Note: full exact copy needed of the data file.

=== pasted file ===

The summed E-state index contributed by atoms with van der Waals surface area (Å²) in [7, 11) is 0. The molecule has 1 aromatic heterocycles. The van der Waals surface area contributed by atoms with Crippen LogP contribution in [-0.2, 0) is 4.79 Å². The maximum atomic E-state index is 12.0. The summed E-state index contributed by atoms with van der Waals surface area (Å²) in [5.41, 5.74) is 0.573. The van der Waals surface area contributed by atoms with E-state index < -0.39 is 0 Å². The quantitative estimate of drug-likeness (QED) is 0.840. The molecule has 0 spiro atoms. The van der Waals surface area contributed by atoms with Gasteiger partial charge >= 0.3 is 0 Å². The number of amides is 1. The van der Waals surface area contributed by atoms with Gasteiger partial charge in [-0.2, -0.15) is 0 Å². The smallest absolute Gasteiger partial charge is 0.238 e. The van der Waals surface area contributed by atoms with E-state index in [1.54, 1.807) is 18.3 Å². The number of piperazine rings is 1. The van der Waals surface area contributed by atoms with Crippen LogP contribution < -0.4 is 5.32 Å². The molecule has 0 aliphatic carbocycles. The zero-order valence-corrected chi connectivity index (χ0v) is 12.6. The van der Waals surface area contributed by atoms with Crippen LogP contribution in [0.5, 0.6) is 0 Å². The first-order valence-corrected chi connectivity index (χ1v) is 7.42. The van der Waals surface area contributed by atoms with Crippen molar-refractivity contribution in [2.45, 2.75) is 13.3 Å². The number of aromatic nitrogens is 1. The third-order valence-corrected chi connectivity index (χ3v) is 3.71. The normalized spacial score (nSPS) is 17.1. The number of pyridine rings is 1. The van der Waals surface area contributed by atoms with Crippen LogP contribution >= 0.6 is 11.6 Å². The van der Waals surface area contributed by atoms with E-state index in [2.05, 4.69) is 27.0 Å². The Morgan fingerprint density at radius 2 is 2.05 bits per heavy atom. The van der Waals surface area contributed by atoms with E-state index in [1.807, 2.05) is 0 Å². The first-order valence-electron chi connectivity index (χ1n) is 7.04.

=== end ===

The summed E-state index contributed by atoms with van der Waals surface area (Å²) in [7, 11) is 0. The molecule has 1 aromatic heterocycles. The van der Waals surface area contributed by atoms with Crippen LogP contribution in [-0.2, 0) is 4.79 Å². The maximum atomic E-state index is 12.0. The summed E-state index contributed by atoms with van der Waals surface area (Å²) in [5.41, 5.74) is 0.573. The van der Waals surface area contributed by atoms with E-state index < -0.39 is 0 Å². The quantitative estimate of drug-likeness (QED) is 0.840. The molecule has 0 spiro atoms. The van der Waals surface area contributed by atoms with Gasteiger partial charge >= 0.3 is 0 Å². The number of amides is 1. The van der Waals surface area contributed by atoms with Gasteiger partial charge in [-0.2, -0.15) is 0 Å². The smallest absolute Gasteiger partial charge is 0.238 e. The van der Waals surface area contributed by atoms with E-state index in [1.54, 1.807) is 18.3 Å². The number of piperazine rings is 1. The van der Waals surface area contributed by atoms with Crippen LogP contribution < -0.4 is 5.32 Å². The molecule has 0 aliphatic carbocycles. The zero-order valence-corrected chi connectivity index (χ0v) is 12.6. The van der Waals surface area contributed by atoms with Crippen LogP contribution in [0.5, 0.6) is 0 Å². The first-order valence-corrected chi connectivity index (χ1v) is 7.42. The van der Waals surface area contributed by atoms with Crippen molar-refractivity contribution in [2.45, 2.75) is 13.3 Å². The number of aromatic nitrogens is 1. The third-order valence-corrected chi connectivity index (χ3v) is 3.71. The normalized spacial score (nSPS) is 17.1. The number of pyridine rings is 1. The van der Waals surface area contributed by atoms with Crippen LogP contribution >= 0.6 is 11.6 Å². The van der Waals surface area contributed by atoms with E-state index in [2.05, 4.69) is 27.0 Å². The Morgan fingerprint density at radius 2 is 2.05 bits per heavy atom. The van der Waals surface area contributed by atoms with E-state index in [1.807, 2.05) is 0 Å². The first-order valence-electron chi connectivity index (χ1n) is 7.04.